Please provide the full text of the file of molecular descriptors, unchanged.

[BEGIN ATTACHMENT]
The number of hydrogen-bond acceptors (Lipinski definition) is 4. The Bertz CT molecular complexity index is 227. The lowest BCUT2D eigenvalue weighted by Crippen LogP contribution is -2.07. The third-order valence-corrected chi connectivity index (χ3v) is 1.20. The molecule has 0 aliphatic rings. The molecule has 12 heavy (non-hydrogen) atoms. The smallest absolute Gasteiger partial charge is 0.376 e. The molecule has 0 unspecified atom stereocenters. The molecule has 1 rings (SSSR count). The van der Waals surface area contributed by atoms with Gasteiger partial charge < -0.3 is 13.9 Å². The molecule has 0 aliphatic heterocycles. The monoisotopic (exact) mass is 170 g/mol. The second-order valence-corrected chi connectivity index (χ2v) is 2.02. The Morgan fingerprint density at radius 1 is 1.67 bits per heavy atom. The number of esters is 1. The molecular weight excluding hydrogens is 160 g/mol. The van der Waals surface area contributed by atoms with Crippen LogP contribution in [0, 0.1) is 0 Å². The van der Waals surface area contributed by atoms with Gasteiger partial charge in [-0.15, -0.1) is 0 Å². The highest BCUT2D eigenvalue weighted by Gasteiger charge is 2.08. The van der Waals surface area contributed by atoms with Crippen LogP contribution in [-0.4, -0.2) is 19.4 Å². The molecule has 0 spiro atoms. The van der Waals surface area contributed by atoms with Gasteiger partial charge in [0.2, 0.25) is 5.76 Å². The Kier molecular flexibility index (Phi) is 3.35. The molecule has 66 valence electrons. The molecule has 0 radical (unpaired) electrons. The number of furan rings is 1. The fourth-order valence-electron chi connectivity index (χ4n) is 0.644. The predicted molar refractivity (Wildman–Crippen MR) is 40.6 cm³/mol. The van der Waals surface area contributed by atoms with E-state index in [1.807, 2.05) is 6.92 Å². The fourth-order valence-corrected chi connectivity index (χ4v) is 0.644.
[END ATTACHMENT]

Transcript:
The number of hydrogen-bond acceptors (Lipinski definition) is 4. The Bertz CT molecular complexity index is 227. The lowest BCUT2D eigenvalue weighted by Crippen LogP contribution is -2.07. The third-order valence-corrected chi connectivity index (χ3v) is 1.20. The molecule has 0 aliphatic rings. The molecule has 12 heavy (non-hydrogen) atoms. The smallest absolute Gasteiger partial charge is 0.376 e. The molecule has 0 unspecified atom stereocenters. The molecule has 1 rings (SSSR count). The van der Waals surface area contributed by atoms with Gasteiger partial charge < -0.3 is 13.9 Å². The molecule has 0 aliphatic heterocycles. The monoisotopic (exact) mass is 170 g/mol. The second-order valence-corrected chi connectivity index (χ2v) is 2.02. The Morgan fingerprint density at radius 1 is 1.67 bits per heavy atom. The number of esters is 1. The molecular weight excluding hydrogens is 160 g/mol. The van der Waals surface area contributed by atoms with Crippen LogP contribution in [0, 0.1) is 0 Å². The van der Waals surface area contributed by atoms with Gasteiger partial charge in [-0.15, -0.1) is 0 Å². The highest BCUT2D eigenvalue weighted by Gasteiger charge is 2.08. The van der Waals surface area contributed by atoms with Crippen LogP contribution in [-0.4, -0.2) is 19.4 Å². The molecule has 0 spiro atoms. The van der Waals surface area contributed by atoms with Gasteiger partial charge in [0.2, 0.25) is 5.76 Å². The Kier molecular flexibility index (Phi) is 3.35. The molecule has 66 valence electrons. The molecule has 0 radical (unpaired) electrons. The number of furan rings is 1. The fourth-order valence-electron chi connectivity index (χ4n) is 0.644. The predicted molar refractivity (Wildman–Crippen MR) is 40.6 cm³/mol. The van der Waals surface area contributed by atoms with E-state index in [1.807, 2.05) is 6.92 Å². The fourth-order valence-corrected chi connectivity index (χ4v) is 0.644.